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COA upholds reversal of award for attorney fees

December 15, 2014
Marilyn Odendahl
Subcontractors successful in their dispute against the general contractor over the construction of a northern Indiana IMAX movie theater are not entitled to attorney fees, the Indiana Court of Appeals has reaffirmed.
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Hamilton County seeks an out to avoid referendum for renovation

December 15, 2014
Andrea Muirragui Davis, IBJ Staff
Hamilton County leaders are asking state legislators for relief from a 2008 law that requires all capital projects costing more than $12 million be put to a vote.
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JQC asks justices to suspend Muncie City Court judge

December 15, 2014
Dave Stafford
A Muncie City Court judge hit with a disciplinary proceeding last week should be suspended from the bench, the Judicial Qualifications Commission argued in a petition submitted to the Indiana Supreme Court Monday.
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On 3-2 vote, justices deny transfer in Camp Tecumseh case

December 15, 2014
Dave Stafford
Litigation over a proposed large-scale hog farm opposed by a neighboring YMCA camp in northern Indiana won’t be reviewed by the Indiana Supreme Court. Justices decided last week in a 3-2 decision to deny transfer on the issue of where the case should be heard.
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Federal bill gives equal treatment to IOLTA funds held at credit unions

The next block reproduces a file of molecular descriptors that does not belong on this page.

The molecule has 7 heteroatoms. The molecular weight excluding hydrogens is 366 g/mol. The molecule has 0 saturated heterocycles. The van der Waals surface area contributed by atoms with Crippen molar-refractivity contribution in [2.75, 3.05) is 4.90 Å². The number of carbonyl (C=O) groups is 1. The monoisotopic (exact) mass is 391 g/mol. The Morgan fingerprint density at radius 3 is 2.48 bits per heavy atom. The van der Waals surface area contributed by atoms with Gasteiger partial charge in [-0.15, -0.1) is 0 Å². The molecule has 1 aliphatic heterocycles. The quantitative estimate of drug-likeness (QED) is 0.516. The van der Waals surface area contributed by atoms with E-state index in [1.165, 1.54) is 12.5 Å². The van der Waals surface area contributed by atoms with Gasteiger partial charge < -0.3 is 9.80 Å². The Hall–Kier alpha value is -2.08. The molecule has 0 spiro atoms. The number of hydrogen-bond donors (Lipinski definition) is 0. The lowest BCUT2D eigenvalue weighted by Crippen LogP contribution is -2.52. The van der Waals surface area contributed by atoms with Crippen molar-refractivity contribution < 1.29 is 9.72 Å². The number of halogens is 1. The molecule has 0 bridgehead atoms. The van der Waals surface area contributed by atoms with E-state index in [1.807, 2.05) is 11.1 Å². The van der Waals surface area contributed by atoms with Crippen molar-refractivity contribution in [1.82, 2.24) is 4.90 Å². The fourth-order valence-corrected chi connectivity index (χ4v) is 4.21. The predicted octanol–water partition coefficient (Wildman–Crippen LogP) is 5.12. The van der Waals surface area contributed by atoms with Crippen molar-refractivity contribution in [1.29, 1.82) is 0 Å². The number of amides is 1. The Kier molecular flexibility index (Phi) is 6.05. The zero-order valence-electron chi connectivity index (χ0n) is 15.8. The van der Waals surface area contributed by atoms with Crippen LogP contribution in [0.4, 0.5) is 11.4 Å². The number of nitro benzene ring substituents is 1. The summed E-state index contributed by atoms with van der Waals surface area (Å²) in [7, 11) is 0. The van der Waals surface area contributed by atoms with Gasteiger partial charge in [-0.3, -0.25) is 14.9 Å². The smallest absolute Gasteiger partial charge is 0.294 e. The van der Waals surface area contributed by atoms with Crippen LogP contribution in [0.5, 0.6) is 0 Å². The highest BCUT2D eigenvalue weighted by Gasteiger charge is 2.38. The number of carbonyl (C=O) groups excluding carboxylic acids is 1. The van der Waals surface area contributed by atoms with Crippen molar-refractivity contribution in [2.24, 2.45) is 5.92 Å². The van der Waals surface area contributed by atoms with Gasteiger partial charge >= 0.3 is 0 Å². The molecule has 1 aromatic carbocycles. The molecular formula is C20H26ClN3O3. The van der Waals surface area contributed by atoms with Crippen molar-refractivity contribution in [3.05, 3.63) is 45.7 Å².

December 12, 2014
Marilyn Odendahl
After months in limbo, a bill passed by the U.S. Senate Thursday will extend insurance coverage for IOLTA accounts.
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UPDATE: City picks Paris-based group to build justice center

December 12, 2014
IBJ Staff
The city of Indianapolis will pay Paris-based WMB Heartland Justice Partners $1.6 billion over 35 years for a new justice center.
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Dissenting judge: Man justified in beating would-be thief

December 12, 2014
Dave Stafford
A man who caught a trespasser trying to steal a license plate shouldn’t have been convicted of battery for whacking the intruder with a broom handle and then landing a few haymakers, a dissenting judge held Friday.
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Appeals court affirms partial judgment in insurance dispute

December 12, 2014
Dave Stafford
A Marion Superior Court’s ruling granting partial summary judgment in a dispute between insurance companies was affirmed Friday by the Indiana Court of Appeals.